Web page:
• Crossref
    • Search Google Scholar
    • Export Citation
  • 26

    Elmi-Terander A, Burström G, Nachabé R, Fagerlund M, Ståhl F, Charalampidis A, et al. Augmented reality navigation with intraoperative 3D imaging vs fluoroscopy-assisted free-hand surgery for spine fixation surgery: a matched-control study comparing accuracy. Sci Rep. 2020;10(1):707.

    • Crossref
    • PubMed
    • Search Google Scholar
    • Export Citation
  • 27

    Fritz J, U-Thainual P, Ungi T, Flammang AJ, Fichtinger G, Iordachita II, Carrino JA. Augmented reality visualisation using an image overlay system for MR-guided interventions: technical performance of spine injection procedures in human cadavers at 1.5 Tesla. Eur Radiol. 2013;23(1):235245.

    • Crossref
    • PubMed
    • Search Google Scholar
    • Export Citation
  • 28

    Chen RK, Shih AJ. Multi-modality gellan gum-based tissue-mimicking phantom with targeted mechanical, electrical, and thermal properties. Phys Med Biol. 2013;58(16):55115525.

    • Crossref
    • PubMed
    • Search Google Scholar
    • Export Citation
  • 29

    Brommeland T, Hennig R. A new procedure for frameless computer navigated stereotaxy. Acta Neurochir (Wien). 2000;142(4):443448.

  • 30

    Dorward NL, Alberti O, Palmer JD, Kitchen ND, Thomas DG. Accuracy of true frameless stereotaxy: in vivo measurement and laboratory phantom studies. Technical note. J Neurosurg. 1999;90(1):160168.

    • Crossref
    • PubMed
    • Search Google Scholar
    • Export Citation
  • 31

    Quiñones-Hinojosa A, Ware ML, Sanai N, McDermott MW. Assessment of image guided accuracy in a skull model: comparison of frameless stereotaxy techniques vs. frame-based localization. J Neurooncol. 2006;76(1):6570.

    • Crossref
    • Search Google Scholar
    • Export Citation
  • 32

    Ringel F, Ingerl D, Ott S, Meyer B. VarioGuide: a new frameless image-guided stereotactic system—accuracy study and clinical assessment. Neurosurgery. 2009;64(5)(suppl 2):365373.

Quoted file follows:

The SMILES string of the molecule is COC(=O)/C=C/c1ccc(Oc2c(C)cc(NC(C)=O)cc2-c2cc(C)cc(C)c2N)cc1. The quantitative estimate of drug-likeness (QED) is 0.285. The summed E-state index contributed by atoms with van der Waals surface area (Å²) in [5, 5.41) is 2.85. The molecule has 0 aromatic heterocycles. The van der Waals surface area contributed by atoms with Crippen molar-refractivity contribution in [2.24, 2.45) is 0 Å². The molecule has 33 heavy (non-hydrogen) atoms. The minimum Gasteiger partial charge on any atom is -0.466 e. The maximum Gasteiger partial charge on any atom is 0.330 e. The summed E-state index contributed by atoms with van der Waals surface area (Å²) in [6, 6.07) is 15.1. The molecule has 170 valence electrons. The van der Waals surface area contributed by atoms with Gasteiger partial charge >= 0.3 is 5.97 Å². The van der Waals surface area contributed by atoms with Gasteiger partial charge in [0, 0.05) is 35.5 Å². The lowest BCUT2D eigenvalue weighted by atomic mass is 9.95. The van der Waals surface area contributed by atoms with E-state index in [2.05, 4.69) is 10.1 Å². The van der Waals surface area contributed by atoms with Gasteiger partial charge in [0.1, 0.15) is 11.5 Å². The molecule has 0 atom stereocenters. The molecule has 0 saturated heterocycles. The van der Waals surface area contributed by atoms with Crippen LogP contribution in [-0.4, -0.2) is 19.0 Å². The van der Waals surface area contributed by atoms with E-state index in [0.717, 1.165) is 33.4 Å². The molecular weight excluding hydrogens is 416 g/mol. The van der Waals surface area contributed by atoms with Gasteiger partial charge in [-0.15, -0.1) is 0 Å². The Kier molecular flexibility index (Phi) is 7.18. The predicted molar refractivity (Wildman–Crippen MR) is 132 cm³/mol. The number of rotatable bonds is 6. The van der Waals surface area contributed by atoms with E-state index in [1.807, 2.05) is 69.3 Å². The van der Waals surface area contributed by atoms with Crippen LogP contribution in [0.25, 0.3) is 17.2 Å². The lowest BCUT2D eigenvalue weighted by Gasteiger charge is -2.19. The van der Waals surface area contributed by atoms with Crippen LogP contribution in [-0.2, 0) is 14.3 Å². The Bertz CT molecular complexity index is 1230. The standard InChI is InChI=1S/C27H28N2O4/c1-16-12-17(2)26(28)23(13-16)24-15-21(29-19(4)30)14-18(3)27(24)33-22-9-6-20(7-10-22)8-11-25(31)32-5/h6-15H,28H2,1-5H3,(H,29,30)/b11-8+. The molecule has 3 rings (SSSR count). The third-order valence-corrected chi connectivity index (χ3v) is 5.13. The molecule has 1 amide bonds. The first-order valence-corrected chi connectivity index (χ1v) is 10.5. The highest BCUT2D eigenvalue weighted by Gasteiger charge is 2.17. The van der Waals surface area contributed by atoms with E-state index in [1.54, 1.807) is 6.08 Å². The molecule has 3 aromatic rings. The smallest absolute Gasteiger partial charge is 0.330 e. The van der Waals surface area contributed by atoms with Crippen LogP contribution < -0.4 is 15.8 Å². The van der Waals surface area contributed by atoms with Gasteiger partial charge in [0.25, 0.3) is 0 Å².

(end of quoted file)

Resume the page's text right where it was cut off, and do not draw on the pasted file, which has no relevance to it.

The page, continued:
• PubMed
    • Search Google Scholar
    • Export Citation
  • 33

    Widmann G, Eisner W, Kovacs P, Fiegele T, Ortler M, Lang TB, et al. Accuracy and clinical use of a novel aiming device for frameless stereotactic brain biopsy. Minim Invasive Neurosurg. 2008;51(6):361369.

    • Crossref
    • PubMed
    • Search Google Scholar
    • Export Citation
  • 34

    Abdoh MG, Bekaert O, Hodel J, Diarra SM, Le Guerinel C, et al. Accuracy of external ventricular drainage catheter placement. Acta Neurochir (Wien). 2012;154(1):153159.

    • Crossref
    • Search Google Scholar
    • Export Citation
  • 35

    Wen DY, Hall WA, Miller DA, Seljeskog EL, Maxwell RE. Targeted brain biopsy: a comparison of freehand computed tomography-guided and stereotactic techniques. Neurosurgery. 1993;32(3):407413.

    • Crossref
    • PubMed
    • Search Google Scholar
    • Export Citation
  • 36

    Burström G, Balicki M, Patriciu A, Kyne S, Popovic A, Holthuizen R, et al. Feasibility and accuracy of a robotic guidance system for navigated spine surgery in a hybrid operating room: a cadaver study. Sci Rep. 2020;10(1):7522.

    • Crossref
    • Search Google Scholar
    • Export Citation
  • 37

    Balicki M, Kyne S, Toporek G, Holthuizen R, Homan R, Popovic A, et al. Design and control of an image-guided robot for spine surgery in a hybrid OR. Int J Med Robot. 2020;16(4):e2108.

    • Crossref
    • Search Google Scholar
    • Export Citation
  • 38